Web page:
By the end of 2020, the total number of apartments in Germany equalled 42.8 million. Slightly more than half of these were located in multi-family houses of three to ten units. Roughly a quarter of all Germans lived in larger blocks of flats, one third in single-family detached homes or semi-detached units. The average dwelling size was 94 square metres while the number of rooms was 4.4 on average, so that each member of the household occupied an average space of 44.6 square metres.

The costs of residential accommodation can be broken down to a simple formula: the larger, the more expensive. As a result, a new residential format has been gaining ground in urban areas, especially among young people: Living on very small footprints in so-called tiny houses or micro-apartments. Apartments or houses of this type require extremely careful planning because their inhabitants usually have only 15 to 45 square metres at their disposal. But in combination with a minimalist lifestyle, it is a forward-looking concept – especially in times of growing rent rates and housing shortages.

Period building, new-build, sustainability?

Another question that presents itself when you start looking for a home is: period building or new-build unit? In terms of sustainability, the answer is unambiguous: As handsome and stylish as period buildings with their tall ceilings and single-glazed wood-frame windows may be – period buildings tend to have a sustainability and energy efficiency profile that can be three times worse than modern new buildings.

While this has consequences for the heating bill of the individual resident, it should also be in the collective interest of society to make buildings as carbon-neutral as possible. After all, the climate and its progressive change affects all of us. To achieve the climate protection targets of the German Government, the buildings sector will have to play a key role. The German housing stock is supposed to be carbon-neutral by 2050. According to the ACCENTRO Homeownership Report 2021, it is a feat that would require 1.3 trillion euros in investments. Property owners have particularly sound reasons to look into the possibilities and advantages of energy refurbishments. Even the furnishing and interior fit-out of your apartment present opportunities to enhance sustainability, e. g. by opting for “green furniture” and re- or up-cycled home decor.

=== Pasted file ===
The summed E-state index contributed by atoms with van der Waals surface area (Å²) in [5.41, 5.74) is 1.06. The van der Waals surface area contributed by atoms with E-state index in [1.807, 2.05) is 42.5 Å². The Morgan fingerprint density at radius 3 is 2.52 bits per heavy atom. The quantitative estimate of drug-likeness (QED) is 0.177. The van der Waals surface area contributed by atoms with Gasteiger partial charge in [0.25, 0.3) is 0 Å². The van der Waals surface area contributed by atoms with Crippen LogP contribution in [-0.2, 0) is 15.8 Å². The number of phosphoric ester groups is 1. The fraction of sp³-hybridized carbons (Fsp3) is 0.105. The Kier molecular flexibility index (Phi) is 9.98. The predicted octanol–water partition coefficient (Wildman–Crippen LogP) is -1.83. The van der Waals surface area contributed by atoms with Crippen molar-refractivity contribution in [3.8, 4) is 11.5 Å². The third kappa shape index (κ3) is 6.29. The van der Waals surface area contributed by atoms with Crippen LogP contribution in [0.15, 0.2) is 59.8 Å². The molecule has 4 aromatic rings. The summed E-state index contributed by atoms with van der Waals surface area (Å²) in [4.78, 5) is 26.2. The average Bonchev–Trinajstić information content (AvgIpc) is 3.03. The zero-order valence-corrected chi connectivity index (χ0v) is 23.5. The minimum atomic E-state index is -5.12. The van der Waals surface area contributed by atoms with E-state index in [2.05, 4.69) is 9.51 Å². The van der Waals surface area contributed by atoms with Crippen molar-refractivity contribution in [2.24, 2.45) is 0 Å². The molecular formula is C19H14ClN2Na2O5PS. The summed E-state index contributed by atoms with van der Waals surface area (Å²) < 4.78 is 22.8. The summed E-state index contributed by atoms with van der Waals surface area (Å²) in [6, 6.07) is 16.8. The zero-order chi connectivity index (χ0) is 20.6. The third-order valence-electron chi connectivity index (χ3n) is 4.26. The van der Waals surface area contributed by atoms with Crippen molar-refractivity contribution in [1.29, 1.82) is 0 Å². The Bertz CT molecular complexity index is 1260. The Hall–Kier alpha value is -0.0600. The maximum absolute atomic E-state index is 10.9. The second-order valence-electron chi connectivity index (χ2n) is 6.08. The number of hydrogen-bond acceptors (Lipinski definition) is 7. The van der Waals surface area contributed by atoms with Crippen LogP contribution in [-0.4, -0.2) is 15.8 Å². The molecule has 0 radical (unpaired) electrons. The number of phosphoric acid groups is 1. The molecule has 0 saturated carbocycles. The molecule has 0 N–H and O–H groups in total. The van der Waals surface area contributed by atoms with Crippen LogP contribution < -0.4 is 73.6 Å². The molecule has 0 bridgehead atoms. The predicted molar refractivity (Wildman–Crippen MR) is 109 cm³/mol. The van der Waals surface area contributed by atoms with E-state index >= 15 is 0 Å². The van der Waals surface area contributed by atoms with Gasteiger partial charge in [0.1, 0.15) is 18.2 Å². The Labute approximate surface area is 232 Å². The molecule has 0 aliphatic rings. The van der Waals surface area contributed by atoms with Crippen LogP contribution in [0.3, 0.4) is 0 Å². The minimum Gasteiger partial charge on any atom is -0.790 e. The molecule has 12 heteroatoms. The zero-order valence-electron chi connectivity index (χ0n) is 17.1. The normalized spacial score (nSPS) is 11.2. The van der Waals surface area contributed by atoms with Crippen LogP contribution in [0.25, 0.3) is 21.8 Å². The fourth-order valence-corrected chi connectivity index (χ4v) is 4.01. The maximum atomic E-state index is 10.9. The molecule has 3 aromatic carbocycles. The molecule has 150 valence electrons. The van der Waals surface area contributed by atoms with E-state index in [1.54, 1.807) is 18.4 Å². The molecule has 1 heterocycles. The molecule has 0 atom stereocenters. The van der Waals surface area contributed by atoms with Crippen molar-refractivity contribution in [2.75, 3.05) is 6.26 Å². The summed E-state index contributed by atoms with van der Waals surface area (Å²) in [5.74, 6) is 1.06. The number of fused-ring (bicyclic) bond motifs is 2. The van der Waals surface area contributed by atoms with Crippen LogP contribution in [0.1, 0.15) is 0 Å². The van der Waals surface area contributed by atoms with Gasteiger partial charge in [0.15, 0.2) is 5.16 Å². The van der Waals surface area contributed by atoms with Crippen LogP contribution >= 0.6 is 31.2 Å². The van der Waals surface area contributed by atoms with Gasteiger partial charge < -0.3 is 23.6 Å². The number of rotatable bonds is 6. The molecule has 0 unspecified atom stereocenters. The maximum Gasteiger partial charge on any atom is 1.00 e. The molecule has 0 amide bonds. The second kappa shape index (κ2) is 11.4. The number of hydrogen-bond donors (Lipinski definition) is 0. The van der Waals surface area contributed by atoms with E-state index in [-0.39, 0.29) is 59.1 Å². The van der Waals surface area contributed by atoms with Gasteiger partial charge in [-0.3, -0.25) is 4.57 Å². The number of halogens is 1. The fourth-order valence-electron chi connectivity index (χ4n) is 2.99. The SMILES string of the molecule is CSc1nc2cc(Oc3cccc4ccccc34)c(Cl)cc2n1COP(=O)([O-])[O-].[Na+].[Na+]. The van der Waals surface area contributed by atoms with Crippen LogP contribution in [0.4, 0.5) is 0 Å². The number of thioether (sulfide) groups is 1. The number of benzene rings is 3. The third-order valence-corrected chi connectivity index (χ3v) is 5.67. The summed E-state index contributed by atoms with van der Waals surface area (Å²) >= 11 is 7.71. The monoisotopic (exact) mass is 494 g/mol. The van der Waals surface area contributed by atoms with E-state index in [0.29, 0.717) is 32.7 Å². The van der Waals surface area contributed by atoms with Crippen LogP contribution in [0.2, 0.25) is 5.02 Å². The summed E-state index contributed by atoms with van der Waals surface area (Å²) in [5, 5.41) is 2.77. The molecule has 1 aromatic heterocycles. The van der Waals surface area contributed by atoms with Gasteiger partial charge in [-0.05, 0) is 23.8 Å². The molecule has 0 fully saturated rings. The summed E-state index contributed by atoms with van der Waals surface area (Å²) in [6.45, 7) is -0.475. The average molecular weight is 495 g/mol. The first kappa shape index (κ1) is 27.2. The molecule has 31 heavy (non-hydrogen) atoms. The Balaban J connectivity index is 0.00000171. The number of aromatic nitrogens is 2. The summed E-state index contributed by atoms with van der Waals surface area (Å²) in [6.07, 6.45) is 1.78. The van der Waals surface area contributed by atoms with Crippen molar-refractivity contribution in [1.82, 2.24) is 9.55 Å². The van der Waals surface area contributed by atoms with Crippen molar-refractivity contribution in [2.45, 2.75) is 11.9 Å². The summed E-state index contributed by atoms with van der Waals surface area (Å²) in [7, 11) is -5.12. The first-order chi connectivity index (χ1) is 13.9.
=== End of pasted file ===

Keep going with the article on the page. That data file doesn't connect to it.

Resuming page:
Office in your private home?

The trend toward minimalism at least among certain generations and societal groups coincides with another trend that has gained increasing significance lately, particularly over the past two years: The need for a separate room to serve as study. Although many employees have returned to their offices, working from home has become much more widely accepted since the COVID19 pandemic, and will probably become an established part of working life for many employees. A prerequisite for undisturbed and productive work from home is to have a sensible workplace, ideally in a separate study.

My home is my castle: How to make your home look nice

Speaking of the coronavirus pandemic: During the past two years, the majority of people spent more time within their own four walls than rarely ever before. Without the option to go to the office, cinema, restaurant, gym or indeed anywhere else, they found themselves spending inordinate amounts of time at home. Never before had it been as important to actually feel at home in your quarters as during the global pandemic. Predictably, the situation triggered a trend to redecorate the home to ensure a feel-good ambience.

Let your home go green: plants for everyone

Having greenery in your home is nice for a number of reasons. Not only are plants pleasant to look at, but they also purify the air, improve your health and night-time rest, and can even prevent allergies. In fact, there is scientific evidence that the green colour of plants mitigates stress and enhances your well-being.